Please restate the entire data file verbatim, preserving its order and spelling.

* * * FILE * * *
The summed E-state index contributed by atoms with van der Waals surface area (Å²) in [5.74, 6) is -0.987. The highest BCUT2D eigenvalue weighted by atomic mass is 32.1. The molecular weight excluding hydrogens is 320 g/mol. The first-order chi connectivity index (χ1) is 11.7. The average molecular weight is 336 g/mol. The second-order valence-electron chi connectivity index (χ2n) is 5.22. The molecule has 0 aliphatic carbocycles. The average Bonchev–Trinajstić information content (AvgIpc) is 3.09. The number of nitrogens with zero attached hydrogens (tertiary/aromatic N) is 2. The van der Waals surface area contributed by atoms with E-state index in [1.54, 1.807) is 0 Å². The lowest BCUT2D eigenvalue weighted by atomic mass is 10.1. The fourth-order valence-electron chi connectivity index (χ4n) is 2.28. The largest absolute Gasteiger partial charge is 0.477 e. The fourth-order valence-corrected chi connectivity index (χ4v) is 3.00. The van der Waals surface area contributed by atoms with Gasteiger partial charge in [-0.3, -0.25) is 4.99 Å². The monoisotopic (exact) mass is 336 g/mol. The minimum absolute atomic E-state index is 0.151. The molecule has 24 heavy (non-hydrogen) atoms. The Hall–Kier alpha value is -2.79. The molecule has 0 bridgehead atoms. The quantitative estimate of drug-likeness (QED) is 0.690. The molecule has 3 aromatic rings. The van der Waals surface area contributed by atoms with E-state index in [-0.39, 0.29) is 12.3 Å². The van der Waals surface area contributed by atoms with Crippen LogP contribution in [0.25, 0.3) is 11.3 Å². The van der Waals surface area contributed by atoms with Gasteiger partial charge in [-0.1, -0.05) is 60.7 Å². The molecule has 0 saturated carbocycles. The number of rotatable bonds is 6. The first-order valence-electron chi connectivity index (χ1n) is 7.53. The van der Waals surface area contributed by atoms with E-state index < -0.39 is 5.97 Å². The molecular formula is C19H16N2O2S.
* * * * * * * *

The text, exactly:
The summed E-state index contributed by atoms with van der Waals surface area (Å²) in [5.74, 6) is -0.987. The highest BCUT2D eigenvalue weighted by atomic mass is 32.1. The molecular weight excluding hydrogens is 320 g/mol. The first-order chi connectivity index (χ1) is 11.7. The average molecular weight is 336 g/mol. The second-order valence-electron chi connectivity index (χ2n) is 5.22. The molecule has 0 aliphatic carbocycles. The average Bonchev–Trinajstić information content (AvgIpc) is 3.09. The number of nitrogens with zero attached hydrogens (tertiary/aromatic N) is 2. The van der Waals surface area contributed by atoms with E-state index in [1.54, 1.807) is 0 Å². The lowest BCUT2D eigenvalue weighted by atomic mass is 10.1. The fourth-order valence-electron chi connectivity index (χ4n) is 2.28. The largest absolute Gasteiger partial charge is 0.477 e. The fourth-order valence-corrected chi connectivity index (χ4v) is 3.00. The van der Waals surface area contributed by atoms with Gasteiger partial charge in [-0.3, -0.25) is 4.99 Å². The monoisotopic (exact) mass is 336 g/mol. The minimum absolute atomic E-state index is 0.151. The molecule has 24 heavy (non-hydrogen) atoms. The Hall–Kier alpha value is -2.79. The molecule has 0 bridgehead atoms. The quantitative estimate of drug-likeness (QED) is 0.690. The molecule has 3 aromatic rings. The van der Waals surface area contributed by atoms with E-state index in [-0.39, 0.29) is 12.3 Å². The van der Waals surface area contributed by atoms with Crippen LogP contribution in [0.25, 0.3) is 11.3 Å². The van der Waals surface area contributed by atoms with Gasteiger partial charge in [-0.1, -0.05) is 60.7 Å². The molecule has 0 saturated carbocycles. The number of rotatable bonds is 6. The first-order valence-electron chi connectivity index (χ1n) is 7.53. The van der Waals surface area contributed by atoms with E-state index < -0.39 is 5.97 Å². The molecular formula is C19H16N2O2S.